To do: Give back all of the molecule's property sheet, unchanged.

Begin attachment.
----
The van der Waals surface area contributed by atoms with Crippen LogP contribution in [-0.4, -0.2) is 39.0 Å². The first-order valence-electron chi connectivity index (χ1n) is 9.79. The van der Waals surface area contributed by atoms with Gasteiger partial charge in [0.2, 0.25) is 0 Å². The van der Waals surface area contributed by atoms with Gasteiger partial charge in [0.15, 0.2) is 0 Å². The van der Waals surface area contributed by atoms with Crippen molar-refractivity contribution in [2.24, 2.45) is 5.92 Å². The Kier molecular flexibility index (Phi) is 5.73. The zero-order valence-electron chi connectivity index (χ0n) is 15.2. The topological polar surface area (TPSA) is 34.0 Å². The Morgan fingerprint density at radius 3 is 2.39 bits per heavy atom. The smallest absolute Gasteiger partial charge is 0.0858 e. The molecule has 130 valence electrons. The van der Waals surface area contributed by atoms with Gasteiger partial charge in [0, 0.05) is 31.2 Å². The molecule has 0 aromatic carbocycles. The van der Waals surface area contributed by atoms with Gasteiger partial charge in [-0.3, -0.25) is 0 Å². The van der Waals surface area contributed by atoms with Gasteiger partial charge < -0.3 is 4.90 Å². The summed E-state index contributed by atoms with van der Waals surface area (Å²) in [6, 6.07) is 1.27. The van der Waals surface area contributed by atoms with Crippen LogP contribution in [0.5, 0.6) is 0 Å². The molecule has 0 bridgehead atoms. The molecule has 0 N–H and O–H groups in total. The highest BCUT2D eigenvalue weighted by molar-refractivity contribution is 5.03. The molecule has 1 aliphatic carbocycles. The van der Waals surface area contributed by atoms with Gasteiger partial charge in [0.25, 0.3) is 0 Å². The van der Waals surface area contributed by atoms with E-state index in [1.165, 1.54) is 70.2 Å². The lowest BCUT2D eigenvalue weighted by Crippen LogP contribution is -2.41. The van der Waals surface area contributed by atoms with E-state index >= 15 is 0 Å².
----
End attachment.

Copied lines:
The van der Waals surface area contributed by atoms with Crippen LogP contribution in [-0.4, -0.2) is 39.0 Å². The first-order valence-electron chi connectivity index (χ1n) is 9.79. The van der Waals surface area contributed by atoms with Gasteiger partial charge in [0.2, 0.25) is 0 Å². The van der Waals surface area contributed by atoms with Gasteiger partial charge in [0.15, 0.2) is 0 Å². The van der Waals surface area contributed by atoms with Crippen molar-refractivity contribution in [2.24, 2.45) is 5.92 Å². The Kier molecular flexibility index (Phi) is 5.73. The zero-order valence-electron chi connectivity index (χ0n) is 15.2. The topological polar surface area (TPSA) is 34.0 Å². The Morgan fingerprint density at radius 3 is 2.39 bits per heavy atom. The smallest absolute Gasteiger partial charge is 0.0858 e. The molecule has 130 valence electrons. The van der Waals surface area contributed by atoms with Gasteiger partial charge in [0, 0.05) is 31.2 Å². The molecule has 0 aromatic carbocycles. The van der Waals surface area contributed by atoms with Gasteiger partial charge in [-0.3, -0.25) is 0 Å². The van der Waals surface area contributed by atoms with Gasteiger partial charge < -0.3 is 4.90 Å². The summed E-state index contributed by atoms with van der Waals surface area (Å²) in [6, 6.07) is 1.27. The van der Waals surface area contributed by atoms with Crippen LogP contribution in [0.5, 0.6) is 0 Å². The molecule has 0 bridgehead atoms. The molecule has 0 N–H and O–H groups in total. The highest BCUT2D eigenvalue weighted by molar-refractivity contribution is 5.03. The molecule has 1 aliphatic carbocycles. The van der Waals surface area contributed by atoms with Gasteiger partial charge in [0.25, 0.3) is 0 Å². The van der Waals surface area contributed by atoms with E-state index in [1.165, 1.54) is 70.2 Å². The lowest BCUT2D eigenvalue weighted by Crippen LogP contribution is -2.41. The van der Waals surface area contributed by atoms with E-state index >= 15 is 0 Å².